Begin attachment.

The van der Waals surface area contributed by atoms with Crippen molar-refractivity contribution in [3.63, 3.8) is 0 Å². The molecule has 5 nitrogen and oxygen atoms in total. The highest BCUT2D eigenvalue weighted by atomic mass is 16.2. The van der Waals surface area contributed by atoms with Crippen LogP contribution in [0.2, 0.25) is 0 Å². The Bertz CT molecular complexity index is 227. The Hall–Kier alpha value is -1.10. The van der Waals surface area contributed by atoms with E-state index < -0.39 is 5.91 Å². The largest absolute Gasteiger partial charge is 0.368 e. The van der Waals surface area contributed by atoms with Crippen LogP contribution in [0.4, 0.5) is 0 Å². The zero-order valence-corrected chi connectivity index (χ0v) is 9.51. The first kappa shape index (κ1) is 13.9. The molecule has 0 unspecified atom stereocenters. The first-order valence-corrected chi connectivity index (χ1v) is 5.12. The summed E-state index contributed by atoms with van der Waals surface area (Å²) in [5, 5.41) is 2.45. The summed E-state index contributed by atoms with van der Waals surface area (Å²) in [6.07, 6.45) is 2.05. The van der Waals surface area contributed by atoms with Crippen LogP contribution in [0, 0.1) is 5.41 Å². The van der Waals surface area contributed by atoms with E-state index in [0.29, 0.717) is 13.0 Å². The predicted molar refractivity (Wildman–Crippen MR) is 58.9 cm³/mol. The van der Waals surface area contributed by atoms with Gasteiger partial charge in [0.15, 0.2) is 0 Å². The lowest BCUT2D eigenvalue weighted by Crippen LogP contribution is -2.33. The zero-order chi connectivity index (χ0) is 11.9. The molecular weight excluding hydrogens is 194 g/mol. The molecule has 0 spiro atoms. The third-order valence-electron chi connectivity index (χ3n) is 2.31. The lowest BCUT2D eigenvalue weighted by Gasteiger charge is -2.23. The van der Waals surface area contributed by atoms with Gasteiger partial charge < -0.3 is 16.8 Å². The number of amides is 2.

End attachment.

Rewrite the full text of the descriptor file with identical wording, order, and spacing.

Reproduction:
The van der Waals surface area contributed by atoms with Crippen molar-refractivity contribution in [3.63, 3.8) is 0 Å². The molecule has 5 nitrogen and oxygen atoms in total. The highest BCUT2D eigenvalue weighted by atomic mass is 16.2. The van der Waals surface area contributed by atoms with Crippen LogP contribution in [0.2, 0.25) is 0 Å². The Bertz CT molecular complexity index is 227. The Hall–Kier alpha value is -1.10. The van der Waals surface area contributed by atoms with E-state index < -0.39 is 5.91 Å². The largest absolute Gasteiger partial charge is 0.368 e. The van der Waals surface area contributed by atoms with Crippen LogP contribution in [0.4, 0.5) is 0 Å². The zero-order valence-corrected chi connectivity index (χ0v) is 9.51. The first kappa shape index (κ1) is 13.9. The molecule has 0 unspecified atom stereocenters. The first-order valence-corrected chi connectivity index (χ1v) is 5.12. The summed E-state index contributed by atoms with van der Waals surface area (Å²) in [5, 5.41) is 2.45. The summed E-state index contributed by atoms with van der Waals surface area (Å²) in [6.07, 6.45) is 2.05. The van der Waals surface area contributed by atoms with Crippen LogP contribution in [0, 0.1) is 5.41 Å². The van der Waals surface area contributed by atoms with E-state index in [0.29, 0.717) is 13.0 Å². The predicted molar refractivity (Wildman–Crippen MR) is 58.9 cm³/mol. The van der Waals surface area contributed by atoms with Gasteiger partial charge in [0.15, 0.2) is 0 Å². The lowest BCUT2D eigenvalue weighted by Crippen LogP contribution is -2.33. The zero-order chi connectivity index (χ0) is 11.9. The molecular weight excluding hydrogens is 194 g/mol. The molecule has 0 spiro atoms. The third-order valence-electron chi connectivity index (χ3n) is 2.31. The lowest BCUT2D eigenvalue weighted by Gasteiger charge is -2.23. The van der Waals surface area contributed by atoms with Gasteiger partial charge < -0.3 is 16.8 Å². The number of amides is 2.